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Thread: HOW to partition Win 7
2010-04-22, 14:21 #1
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I hope I can get this thread moving in the right direction. I want to know if it's SAFE to partition Win 7. Let me explain. With Win 2K and XP, I created an unattended floppy disk and used the ProfilesDir="D:\Documents and Settings" command in winnt.sif to put ALL user profiles onto D: (partition or drive). So I've done this on literally hundreds of computers for nearly a decade with no ill effects.
Having skipped Vista entirely, I've now come to Win 7. I'd like to do the same thing with it as I did with XP. But I've heard that beginning with Vista, trying to relocate user data was perilous and might come back to bite me. I read somewhere that if you did this in Vista, you'd be fine until you tried to install your first service pack, which would fail. Apparently Microsoft has used so many programming tricks to relate "\users" to "\documents and settings" that Windows is a bit, let's say, "fragile".
So Win 7 appears to have methods by which I *could* relocate the Users folder, but it appears to be an unwise decision. I point to http://technet.microsoft.com/en-us/library/cc722177(WS.10).aspx as supporting this statement:
The ProfilesDirectory setting specifies the path to the user profile folder.
Use this setting to move the user profile folder (typically %SYSTEMDRIVE%\Users) to another location during Setup or Sysprep. The destination path can be on a volume other than the system drive, as long as it meets the following requirements:
It must be on an NTFS volume.
It must not be the path of another operating system user profile folder.
It must not contain any serviceable components.
This setting can be used to keep system data separate from user data. If Windows is re-installed on the system volume, a user with administrative rights can manually recover data from this location.
This setting should be used only in a test environment. By changing the default location of the user profile directories or program data folders to a volume other than the System volume, you will not be able to service your Windows installation. Any updates, fixes, or service packs will fail to be applied to the installation. Microsoft does not recommend that you change the location of the user profile directories or program data folders.
Using this setting to redirect folders to a drive other than the system volume blocks upgrades. Using ProfilesDirectory to point to a directory that is not the system volume will block SKU upgrades and upgrades to future versions of Windows. For example if you use Windows Vista Home Premium with ProfilesDirectory set to D:\, you will not be able to upgrade to Windows Vista Ultimate or to the next version of Windows. The servicing stack does not handle cross-volume transactions, and it blocks upgrades.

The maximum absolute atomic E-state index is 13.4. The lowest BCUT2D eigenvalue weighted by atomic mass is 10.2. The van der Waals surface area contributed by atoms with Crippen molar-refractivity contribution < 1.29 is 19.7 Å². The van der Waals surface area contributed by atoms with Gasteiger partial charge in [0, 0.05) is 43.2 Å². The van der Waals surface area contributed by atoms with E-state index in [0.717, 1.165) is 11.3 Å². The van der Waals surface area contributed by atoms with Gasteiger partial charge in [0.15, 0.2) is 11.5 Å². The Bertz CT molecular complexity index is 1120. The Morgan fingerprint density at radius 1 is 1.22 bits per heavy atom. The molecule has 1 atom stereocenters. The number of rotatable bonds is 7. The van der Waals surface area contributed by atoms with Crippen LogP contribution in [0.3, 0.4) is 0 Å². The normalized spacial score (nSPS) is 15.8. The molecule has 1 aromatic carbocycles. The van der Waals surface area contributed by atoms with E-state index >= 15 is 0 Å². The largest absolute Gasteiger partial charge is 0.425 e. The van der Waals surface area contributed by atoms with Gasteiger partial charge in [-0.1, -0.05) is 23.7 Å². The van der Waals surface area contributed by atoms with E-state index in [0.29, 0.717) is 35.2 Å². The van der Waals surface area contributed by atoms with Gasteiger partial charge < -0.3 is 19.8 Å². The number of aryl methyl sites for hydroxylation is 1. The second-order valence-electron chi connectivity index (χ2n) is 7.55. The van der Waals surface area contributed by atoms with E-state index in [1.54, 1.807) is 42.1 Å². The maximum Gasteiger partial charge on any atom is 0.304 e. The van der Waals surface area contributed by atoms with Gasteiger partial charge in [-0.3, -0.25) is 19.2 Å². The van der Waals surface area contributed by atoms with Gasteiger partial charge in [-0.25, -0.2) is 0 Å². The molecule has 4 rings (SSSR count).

So unless someone has any evidence to the contrary, it appears that relocating the profiles is now essentially broken by this state-of-the-art operating system.
I've also seen people saying that using symbolic links will allow relocation to another partition. See http://www.tips5.com/how-to-relocate...e-in-windows-7
but you also must read through some of the discussion towards the bottom. A poster called OhDannyBoy seems to have a method that MIGHT work for some.
Finally, in my limited testing so far, I even tried Microsoft's recommended way to relocate specific folders of my profile, by right-clicking in Win Explorer, going to the "Location" tab and using the "Move" function. Which worked OK, except that after relocating my "Documents" folder, my Outlook PST was screwed up such that I could NOT use my Contacts folder. It just would not let me use my existing "Contacts" folder AS a contacts folder. So I had to nuke my existing Outlook profile, make a new one, and point to my PST. Which was a nuisance in having to manually recreate 5 mail accounts with ports and passwords.
I guess I'm really disappointed to have to resort to SO much work for something that was 10 years ago accomplished with a single line of text in a file on a floppy disk.
2010-04-23, 15:30 #2
Create a new drive image before making system changes, in case you need to start over!
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